The Wall Street Journal could stand to exercise itself a little more over Democrat insanity
President Biden inflames political debate to demagogic levels by equating reasonable legislation to ensure the integrity of the ballot box to Jim Crow (white supremacist) laws, and all The Wall Street Journal can do is call Biden's invidious comment "partisan rhetoric ... detached from facts."
Hasn't the Journal the capacity for outrage when Biden and the totalitarian-minded left resorts to the most vicious demagoguery that is millions of light-years "detached from facts"? The Journal did write, in the penultimate paragraph of its July 14 lead editorial, "Joe Biden, Jim Crow and Texas": "But Mr. Biden is distorting the truth to justify congressional passage of H.R. 1, a constitutionally dubious takeover of voting rules in all 50 states." Couldn't the Journal have inserted, at the very least in this editorial, the words "false claims"?
Yet that same day, July 14, that the Journal replied in the most tepid manner to outrageous comments from Biden and the no less outrageous action by Texas Democrats (imitating Wisconsin Democrats in the days of Gov. Scott Walker) in fleeing the state to prevent the enactment of voting law reforms, the Journal, in a second editorial, "Virginia GOP's Embarrassing Inquisition," came down hard on Virginia Republicans for complaining in a letter to University of Virginia president James E. Ryan (not named in the editorial) about tweets from Prof. Larry J. Sabato, chair of the school's Center for Politics, that employ what the Journal called "mostly typical Democratic invective."
Here is the example of Sabato's "typical Democratic invective" quoted by the Journal: "Trump who governed on the edge of insanity for four long years has gone over the edge. Yet million so of people and 90%+ of GOP members of Congress, still genuflect before this false god."
The Journal has difficulty with the "investigation" sought by the Virginia GOP as to whether the professor's "public display of bitter partisanship" broke university rules — presumably on fair comment and ethics. New York Times v. Sullivan stands for the principle of "robust" free speech, and Prof. Sabato is certainly "robust" in his denunciations of Donald J. Trump — but doesn't the Virginia GOP have a right to complain to the president of the University of Virginia about the professor's "outlandish" attacks on Mr. Trump? Has The Wall Street Journal no words to condemn the vilest demagoguery of Larry Sabato?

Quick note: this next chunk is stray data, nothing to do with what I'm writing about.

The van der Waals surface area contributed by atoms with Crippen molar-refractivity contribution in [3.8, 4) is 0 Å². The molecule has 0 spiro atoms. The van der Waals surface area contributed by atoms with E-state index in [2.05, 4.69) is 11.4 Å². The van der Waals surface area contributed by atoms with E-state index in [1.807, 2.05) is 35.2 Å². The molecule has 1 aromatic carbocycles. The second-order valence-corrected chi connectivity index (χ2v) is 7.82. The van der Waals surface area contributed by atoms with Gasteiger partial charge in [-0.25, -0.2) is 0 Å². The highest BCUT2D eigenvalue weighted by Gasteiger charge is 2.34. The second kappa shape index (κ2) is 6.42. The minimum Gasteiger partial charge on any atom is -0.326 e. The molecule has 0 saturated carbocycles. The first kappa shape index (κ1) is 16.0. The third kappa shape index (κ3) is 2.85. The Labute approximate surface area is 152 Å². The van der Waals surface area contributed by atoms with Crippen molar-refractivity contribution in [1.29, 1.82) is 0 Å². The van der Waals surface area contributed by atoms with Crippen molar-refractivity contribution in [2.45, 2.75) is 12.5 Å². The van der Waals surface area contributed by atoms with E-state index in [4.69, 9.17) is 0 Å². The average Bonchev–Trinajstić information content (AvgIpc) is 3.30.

Or does the editorial board of The Wall Street Journal agree with the director of the University of Virginia Center of Politics that Donald J. Trump is insane and, in the manner of Caligula, arrogated to himself the aura of a divinity? Where are the words "Sabato's false claims" in this Journal editorial? Nowhere to be read.
Prof. Sabato is identified by the Journal as founder, as well as director, of the UVA Center of Politics. However "robust" the speech we tolerate (except when expressed by Republicans, conservatives, or Trumpists), is it seemly for the head of a university politics center to speak in the foulest of demagogic — and false — language? What example does this set for UVA students — other than to imitate the language of "typical Democratic invective"? How does such "invective" serve the national interest in reasoned political debate leading to wide consensus on public issues of great moment?
Here is another example of "Democratic invective" from the Journal's July 14 lead editorial on the president's casual use of the "Jim Crow" term to disparage Republicans, in the context of discussing the flight of Texas Democrat out of the Lone Star State to prevent the enactment of voting law reform by preventing a quorum in the Legislature: "'I left because I am tired of sitting as a hostage,' one lawmaker told the awaiting press at Dulles [Washington, D.C.] airport, 'while Republicans strip away the rights of my constituents to vote.'" Where are the words "baseless claims" to blast away at such an utter falsehood?
It is in the following paragraph that the Journal, tepidly, commented: "This partisan rhetoric is detached from the facts." Such "rhetoric" is so antithetical to reality as to fall to the level of Orwellian comment. Such comment demands the application of the sunlight of truth to serve as a disinfectant, per an observation of Louis Dembitz Brandeis in a 1913 Harper's Weekly article, prior to serving on the United States Supreme Court.
The Journal stated, in the concluding paragraph of the editorial on Biden's malicious use of the term "Jim Crow":
Before Democrats hail quorum breaking as heroism, they might recall that they are trying to pass the most radical agenda in decades with the narrowest majorities in decades. Who's really undermining democracy?
Of course, it is the Democrats who sought to undermine democracy while Mr. Trump was in the White House, and they are continuing their quest for totalitarian rule with Biden as president. And, yes, the Journal concluded its July 14 lead editorial with an oblique dig at the Democrats, but understatement is hardly effective against "Democratic invective." Opposition to the vilest sort of demagoguery that is typical Democrat speech must be shouted from the rooftops.
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